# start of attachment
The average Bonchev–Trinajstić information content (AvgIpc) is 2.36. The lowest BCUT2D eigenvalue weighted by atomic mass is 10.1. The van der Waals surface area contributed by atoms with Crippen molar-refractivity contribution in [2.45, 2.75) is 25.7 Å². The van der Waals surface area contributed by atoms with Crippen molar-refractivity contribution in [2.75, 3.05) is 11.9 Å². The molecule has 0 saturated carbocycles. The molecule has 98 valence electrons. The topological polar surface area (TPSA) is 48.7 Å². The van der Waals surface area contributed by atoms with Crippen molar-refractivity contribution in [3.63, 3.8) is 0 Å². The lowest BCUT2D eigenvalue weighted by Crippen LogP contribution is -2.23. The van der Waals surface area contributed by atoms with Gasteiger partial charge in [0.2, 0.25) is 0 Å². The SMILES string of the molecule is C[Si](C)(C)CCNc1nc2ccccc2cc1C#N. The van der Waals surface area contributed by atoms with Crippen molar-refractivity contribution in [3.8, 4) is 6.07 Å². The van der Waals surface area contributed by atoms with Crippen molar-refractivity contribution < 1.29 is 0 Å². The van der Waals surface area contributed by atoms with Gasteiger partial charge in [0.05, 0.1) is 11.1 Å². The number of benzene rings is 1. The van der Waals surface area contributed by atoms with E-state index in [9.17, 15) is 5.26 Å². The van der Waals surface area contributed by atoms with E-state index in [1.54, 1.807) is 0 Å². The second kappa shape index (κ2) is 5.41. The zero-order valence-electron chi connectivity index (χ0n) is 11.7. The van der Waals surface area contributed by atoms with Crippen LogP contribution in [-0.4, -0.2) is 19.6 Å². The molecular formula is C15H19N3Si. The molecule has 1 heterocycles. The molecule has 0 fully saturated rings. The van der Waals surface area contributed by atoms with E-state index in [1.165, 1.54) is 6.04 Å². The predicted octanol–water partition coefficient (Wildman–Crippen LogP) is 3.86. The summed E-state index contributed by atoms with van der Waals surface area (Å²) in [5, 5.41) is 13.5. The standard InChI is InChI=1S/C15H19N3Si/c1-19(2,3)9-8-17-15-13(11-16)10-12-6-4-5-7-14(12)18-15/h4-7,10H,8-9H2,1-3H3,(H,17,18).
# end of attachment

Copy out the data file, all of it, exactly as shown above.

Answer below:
The average Bonchev–Trinajstić information content (AvgIpc) is 2.36. The lowest BCUT2D eigenvalue weighted by atomic mass is 10.1. The van der Waals surface area contributed by atoms with Crippen molar-refractivity contribution in [2.45, 2.75) is 25.7 Å². The van der Waals surface area contributed by atoms with Crippen molar-refractivity contribution in [2.75, 3.05) is 11.9 Å². The molecule has 0 saturated carbocycles. The molecule has 98 valence electrons. The topological polar surface area (TPSA) is 48.7 Å². The van der Waals surface area contributed by atoms with Crippen molar-refractivity contribution in [3.63, 3.8) is 0 Å². The lowest BCUT2D eigenvalue weighted by Crippen LogP contribution is -2.23. The van der Waals surface area contributed by atoms with Gasteiger partial charge in [0.2, 0.25) is 0 Å². The SMILES string of the molecule is C[Si](C)(C)CCNc1nc2ccccc2cc1C#N. The van der Waals surface area contributed by atoms with Crippen molar-refractivity contribution in [3.8, 4) is 6.07 Å². The van der Waals surface area contributed by atoms with Crippen molar-refractivity contribution < 1.29 is 0 Å². The van der Waals surface area contributed by atoms with Gasteiger partial charge in [0.05, 0.1) is 11.1 Å². The number of benzene rings is 1. The van der Waals surface area contributed by atoms with E-state index in [9.17, 15) is 5.26 Å². The van der Waals surface area contributed by atoms with E-state index in [1.54, 1.807) is 0 Å². The second kappa shape index (κ2) is 5.41. The zero-order valence-electron chi connectivity index (χ0n) is 11.7. The van der Waals surface area contributed by atoms with Crippen LogP contribution in [-0.4, -0.2) is 19.6 Å². The molecular formula is C15H19N3Si. The molecule has 1 heterocycles. The molecule has 0 fully saturated rings. The van der Waals surface area contributed by atoms with E-state index in [1.165, 1.54) is 6.04 Å². The predicted octanol–water partition coefficient (Wildman–Crippen LogP) is 3.86. The summed E-state index contributed by atoms with van der Waals surface area (Å²) in [5, 5.41) is 13.5. The standard InChI is InChI=1S/C15H19N3Si/c1-19(2,3)9-8-17-15-13(11-16)10-12-6-4-5-7-14(12)18-15/h4-7,10H,8-9H2,1-3H3,(H,17,18).